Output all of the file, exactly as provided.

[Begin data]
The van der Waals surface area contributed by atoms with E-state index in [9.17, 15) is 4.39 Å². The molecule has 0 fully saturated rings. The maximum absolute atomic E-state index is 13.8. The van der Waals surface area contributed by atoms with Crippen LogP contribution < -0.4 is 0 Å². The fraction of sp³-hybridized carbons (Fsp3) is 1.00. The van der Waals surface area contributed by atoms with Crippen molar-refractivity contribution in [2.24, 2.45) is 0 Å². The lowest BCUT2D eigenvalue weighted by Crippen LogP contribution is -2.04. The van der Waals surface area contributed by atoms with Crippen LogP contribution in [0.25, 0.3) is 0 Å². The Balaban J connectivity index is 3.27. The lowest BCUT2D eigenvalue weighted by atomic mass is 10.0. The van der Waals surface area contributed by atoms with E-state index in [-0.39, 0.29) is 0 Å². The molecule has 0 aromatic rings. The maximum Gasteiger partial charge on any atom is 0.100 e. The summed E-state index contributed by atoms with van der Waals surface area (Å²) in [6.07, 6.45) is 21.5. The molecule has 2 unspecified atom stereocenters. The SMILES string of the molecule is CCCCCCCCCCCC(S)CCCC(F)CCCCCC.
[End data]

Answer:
The van der Waals surface area contributed by atoms with E-state index in [9.17, 15) is 4.39 Å². The molecule has 0 fully saturated rings. The maximum absolute atomic E-state index is 13.8. The van der Waals surface area contributed by atoms with Crippen LogP contribution < -0.4 is 0 Å². The fraction of sp³-hybridized carbons (Fsp3) is 1.00. The van der Waals surface area contributed by atoms with Crippen molar-refractivity contribution in [2.24, 2.45) is 0 Å². The lowest BCUT2D eigenvalue weighted by Crippen LogP contribution is -2.04. The van der Waals surface area contributed by atoms with Crippen LogP contribution in [0.25, 0.3) is 0 Å². The Balaban J connectivity index is 3.27. The lowest BCUT2D eigenvalue weighted by atomic mass is 10.0. The van der Waals surface area contributed by atoms with E-state index in [-0.39, 0.29) is 0 Å². The molecule has 0 aromatic rings. The maximum Gasteiger partial charge on any atom is 0.100 e. The summed E-state index contributed by atoms with van der Waals surface area (Å²) in [6.07, 6.45) is 21.5. The molecule has 2 unspecified atom stereocenters. The SMILES string of the molecule is CCCCCCCCCCCC(S)CCCC(F)CCCCCC.